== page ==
rule set evaluations (all)                                    5584
rule set evaluations (first_hit)                              5584
rule set evaluations (simple_rules_only)                      3675
rule set evaluations (SQL free)                               5584
rule set evaluation time (CPU)                                 179
rule set evaluation time (elapsed)                            1053
rule set SQL executions                                          0
rule set conditions processed                                11551
rule set true rules                                             10
rule set maybe rules                                           328
rule set user function calls (variable value function)         182
rule set user function calls (variable method function)      12794
rule set user function calls (evaluation function)            3857

Note:

A centisecond is one-hundredth of a second. So, for example, this output shows 1.79 seconds of CPU time and 10.53 seconds of elapsed time.

Displaying Information About Evaluations for Each Rule Set

You can query the V$RULE_SET dynamic performance view to display information about evaluations for each rule set since the database instance last started. The query in this section contains the following information about each rule set in a database:

Run the following query to display this information for each rule set in the database:

COLUMN OWNER HEADING 'Rule Set|Owner' FORMAT A9
COLUMN NAME HEADING 'Rule Set|Name' FORMAT A11
COLUMN EVALUATIONS HEADING 'Total|Evaluations' FORMAT 9999999999
COLUMN SQL_EXECUTIONS HEADING 'SQL|Executions' FORMAT 9999999999
COLUMN SQL_FREE_EVALUATIONS HEADING 'SQL Free|Evaluations' FORMAT 9999999999
COLUMN TRUE_RULES HEADING 'True|Rules' FORMAT 99999999999
COLUMN MAYBE_RULES HEADING 'Maybe|Rules' FORMAT 9999999999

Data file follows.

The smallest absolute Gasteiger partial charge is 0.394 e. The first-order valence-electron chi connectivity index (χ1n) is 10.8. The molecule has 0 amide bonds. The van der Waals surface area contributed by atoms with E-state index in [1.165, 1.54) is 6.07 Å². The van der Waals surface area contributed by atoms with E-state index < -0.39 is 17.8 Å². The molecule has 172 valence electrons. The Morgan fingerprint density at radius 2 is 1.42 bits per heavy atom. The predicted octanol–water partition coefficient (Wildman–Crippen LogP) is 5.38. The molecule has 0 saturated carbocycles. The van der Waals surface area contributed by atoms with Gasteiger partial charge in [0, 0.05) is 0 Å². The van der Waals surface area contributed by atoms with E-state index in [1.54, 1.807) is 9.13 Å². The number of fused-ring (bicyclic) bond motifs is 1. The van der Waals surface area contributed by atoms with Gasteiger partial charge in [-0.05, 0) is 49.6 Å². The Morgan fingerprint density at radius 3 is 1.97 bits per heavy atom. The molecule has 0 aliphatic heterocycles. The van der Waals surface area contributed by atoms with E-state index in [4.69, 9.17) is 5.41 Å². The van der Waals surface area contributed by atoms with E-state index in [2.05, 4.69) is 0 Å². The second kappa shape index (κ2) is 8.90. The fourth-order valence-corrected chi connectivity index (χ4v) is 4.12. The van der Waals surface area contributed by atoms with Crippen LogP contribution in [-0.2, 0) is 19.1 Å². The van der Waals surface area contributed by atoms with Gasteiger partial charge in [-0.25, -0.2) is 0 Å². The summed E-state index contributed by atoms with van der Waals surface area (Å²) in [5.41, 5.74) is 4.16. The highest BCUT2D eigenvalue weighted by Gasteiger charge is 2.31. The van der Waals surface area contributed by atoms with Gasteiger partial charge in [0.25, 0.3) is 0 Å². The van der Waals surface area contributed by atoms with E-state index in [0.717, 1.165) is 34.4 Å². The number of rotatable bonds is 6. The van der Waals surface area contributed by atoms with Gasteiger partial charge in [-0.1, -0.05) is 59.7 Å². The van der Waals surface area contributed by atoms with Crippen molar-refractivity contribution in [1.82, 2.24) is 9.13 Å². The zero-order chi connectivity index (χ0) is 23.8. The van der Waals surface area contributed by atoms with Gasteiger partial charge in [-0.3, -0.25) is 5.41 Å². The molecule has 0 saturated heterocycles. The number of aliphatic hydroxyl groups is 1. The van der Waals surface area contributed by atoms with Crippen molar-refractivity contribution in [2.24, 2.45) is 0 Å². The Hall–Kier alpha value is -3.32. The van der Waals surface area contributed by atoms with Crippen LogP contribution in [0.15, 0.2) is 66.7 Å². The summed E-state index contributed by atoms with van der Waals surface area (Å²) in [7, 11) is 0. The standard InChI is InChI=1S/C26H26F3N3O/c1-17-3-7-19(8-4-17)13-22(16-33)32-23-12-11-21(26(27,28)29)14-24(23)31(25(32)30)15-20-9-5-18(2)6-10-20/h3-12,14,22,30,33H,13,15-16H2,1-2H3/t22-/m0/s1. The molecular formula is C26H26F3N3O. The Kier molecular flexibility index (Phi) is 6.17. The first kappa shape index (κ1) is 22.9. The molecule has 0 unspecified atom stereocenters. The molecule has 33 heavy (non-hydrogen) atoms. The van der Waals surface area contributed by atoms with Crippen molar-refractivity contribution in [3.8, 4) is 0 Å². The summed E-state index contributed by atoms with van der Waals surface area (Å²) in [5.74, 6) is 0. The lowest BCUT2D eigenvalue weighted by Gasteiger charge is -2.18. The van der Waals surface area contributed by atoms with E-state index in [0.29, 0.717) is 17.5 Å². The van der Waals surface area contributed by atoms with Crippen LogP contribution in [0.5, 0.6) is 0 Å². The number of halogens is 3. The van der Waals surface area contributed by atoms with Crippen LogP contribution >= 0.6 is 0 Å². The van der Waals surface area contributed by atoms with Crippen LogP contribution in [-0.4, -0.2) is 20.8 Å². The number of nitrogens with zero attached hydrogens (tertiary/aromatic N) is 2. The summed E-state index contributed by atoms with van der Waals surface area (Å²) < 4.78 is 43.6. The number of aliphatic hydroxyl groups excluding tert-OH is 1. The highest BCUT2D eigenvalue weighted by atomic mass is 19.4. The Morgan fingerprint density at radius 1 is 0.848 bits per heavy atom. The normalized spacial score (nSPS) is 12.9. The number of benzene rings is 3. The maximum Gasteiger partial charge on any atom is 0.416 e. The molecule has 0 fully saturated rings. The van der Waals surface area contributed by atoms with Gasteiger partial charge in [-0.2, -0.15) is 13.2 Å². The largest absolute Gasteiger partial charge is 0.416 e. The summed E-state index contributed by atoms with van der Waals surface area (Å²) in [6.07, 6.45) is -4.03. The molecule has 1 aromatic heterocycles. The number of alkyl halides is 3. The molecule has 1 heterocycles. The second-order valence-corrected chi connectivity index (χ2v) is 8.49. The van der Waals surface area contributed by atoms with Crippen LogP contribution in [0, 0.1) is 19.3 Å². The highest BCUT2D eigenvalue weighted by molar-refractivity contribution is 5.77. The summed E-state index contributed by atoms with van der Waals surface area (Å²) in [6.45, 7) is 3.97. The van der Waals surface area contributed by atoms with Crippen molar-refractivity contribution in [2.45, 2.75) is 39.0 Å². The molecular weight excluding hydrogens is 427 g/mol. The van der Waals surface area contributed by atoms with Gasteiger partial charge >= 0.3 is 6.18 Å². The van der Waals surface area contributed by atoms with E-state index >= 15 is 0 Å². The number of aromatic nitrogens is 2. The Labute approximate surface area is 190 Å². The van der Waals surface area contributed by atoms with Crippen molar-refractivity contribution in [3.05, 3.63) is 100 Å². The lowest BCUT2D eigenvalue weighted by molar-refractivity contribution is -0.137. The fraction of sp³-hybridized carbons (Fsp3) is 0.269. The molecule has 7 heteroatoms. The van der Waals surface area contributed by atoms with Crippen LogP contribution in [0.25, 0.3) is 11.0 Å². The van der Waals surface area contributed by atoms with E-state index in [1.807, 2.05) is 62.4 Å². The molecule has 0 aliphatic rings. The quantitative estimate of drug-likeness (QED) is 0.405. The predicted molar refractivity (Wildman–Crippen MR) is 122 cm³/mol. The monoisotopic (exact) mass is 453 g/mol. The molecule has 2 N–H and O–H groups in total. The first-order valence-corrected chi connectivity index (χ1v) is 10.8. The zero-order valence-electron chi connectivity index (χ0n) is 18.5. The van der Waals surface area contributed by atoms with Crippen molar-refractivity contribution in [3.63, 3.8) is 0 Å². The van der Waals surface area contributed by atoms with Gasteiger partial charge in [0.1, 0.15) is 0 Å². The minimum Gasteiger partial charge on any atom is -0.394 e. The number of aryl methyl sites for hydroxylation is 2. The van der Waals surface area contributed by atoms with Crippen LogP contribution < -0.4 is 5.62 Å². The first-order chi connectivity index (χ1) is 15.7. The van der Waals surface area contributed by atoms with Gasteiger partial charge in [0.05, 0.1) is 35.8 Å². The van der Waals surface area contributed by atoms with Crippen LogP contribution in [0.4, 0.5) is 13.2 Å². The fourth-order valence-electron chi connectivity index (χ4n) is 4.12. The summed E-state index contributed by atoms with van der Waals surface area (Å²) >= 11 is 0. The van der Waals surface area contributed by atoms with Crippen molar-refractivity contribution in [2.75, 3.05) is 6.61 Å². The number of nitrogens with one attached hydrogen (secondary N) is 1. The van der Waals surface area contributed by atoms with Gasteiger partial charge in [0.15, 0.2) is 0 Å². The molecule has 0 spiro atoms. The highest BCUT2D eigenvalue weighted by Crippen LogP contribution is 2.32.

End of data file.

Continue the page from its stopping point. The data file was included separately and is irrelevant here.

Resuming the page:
SELECT OWNER, 
       NAME, 
       EVALUATIONS,
       SQL_EXECUTIONS,
       SQL_FREE_EVALUATIONS,
       TRUE_RULES,
       MAYBE_RULES
  FROM V$RULE_SET;

Your output looks similar to the following:

Rule Set  Rule Set          Total        SQL    SQL Free    True   Maybe
Owner     Name        Evaluations Executions Evaluations   Rules   Rules
--------- ----------- ----------- ---------- ----------- ------- -------
STRMADMIN RULESET$_18         403          0         403       0     200
STRMADMIN RULESET$_9         3454          0        3454       5      64

Note:

Querying the V$RULE_SET view can have a negative impact on performance if a database has a large library cache.

Determining the Resources Used by Evaluation of Each Rule Set

You can query the V$RULE_SET dynamic performance view to determine the resources used by evaluation of a rule set since the database instance last started. If a rule set was evaluated more than one time since the database instance last started, then some statistics are cumulative, including statistics for the amount of CPU time, evaluation time, and shared memory bytes used.

The query in this section contains the following information about each rule set in a database:

Run the following query to display this information for each rule set in the database:

COLUMN OWNER HEADING 'Rule Set|Owner' FORMAT A15
COLUMN NAME HEADING 'Rule Set Name' FORMAT A15
COLUMN CPU_SECONDS HEADING 'Seconds|of CPU|Time' FORMAT 999999.999
COLUMN ELAPSED_SECONDS HEADING 'Seconds of|Evaluation|Time' FORMAT 999999.999
COLUMN SHARABLE_MEM HEADING 'Bytes|of Shared|Memory' FORMAT 999999999

SELECT OWNER, 
       NAME, 
       (CPU_TIME/100) CPU_SECONDS,
       (ELAPSED_TIME/100) ELAPSED_SECONDS,
       SHARABLE_MEM
  FROM V$RULE_SET;

Your output looks similar to the following:

                                    Seconds  Seconds of      Bytes
Rule Set                             of CPU  Evaluation  of Shared
Owner           Rule Set Name          Time        Time     Memory
--------------- --------------- ----------- ----------- ----------
STRMADMIN       RULESET$_18            .840       8.550     444497
STRMADMIN       RULESET$_9             .700       1.750     444496

Note:

Querying the V$RULE_SET view can have a negative impact on performance if a database has a large library cache.

Displaying Evaluation Statistics for a Rule

You can query the V$RULE dynamic performance view to display evaluation statistics for a particular rule since the database instance last started. The query in this section contains the following information about each rule set in a database:

For example, run the following query to display this information for the locations25 rule in the strmadmin schema:

COLUMN TRUE_HITS HEADING 'True Evaluations' FORMAT 99999999999
COLUMN MAYBE_HITS HEADING 'Maybe Evaluations' FORMAT 99999999999
COLUMN SQL_EVALUATIONS HEADING 'SQL Evaluations' FORMAT 99999999999

SELECT TRUE_HITS, MAYBE_HITS, SQL_EVALUATIONS 
  FROM V$RULE
  WHERE RULE_OWNER = 'STRMADMIN' AND
        RULE_NAME  = 'LOCATIONS25';

Your output looks similar to the following:

True Evaluations Maybe Evaluations SQL Evaluations
---------------- ----------------- ---------------
            1518               154               0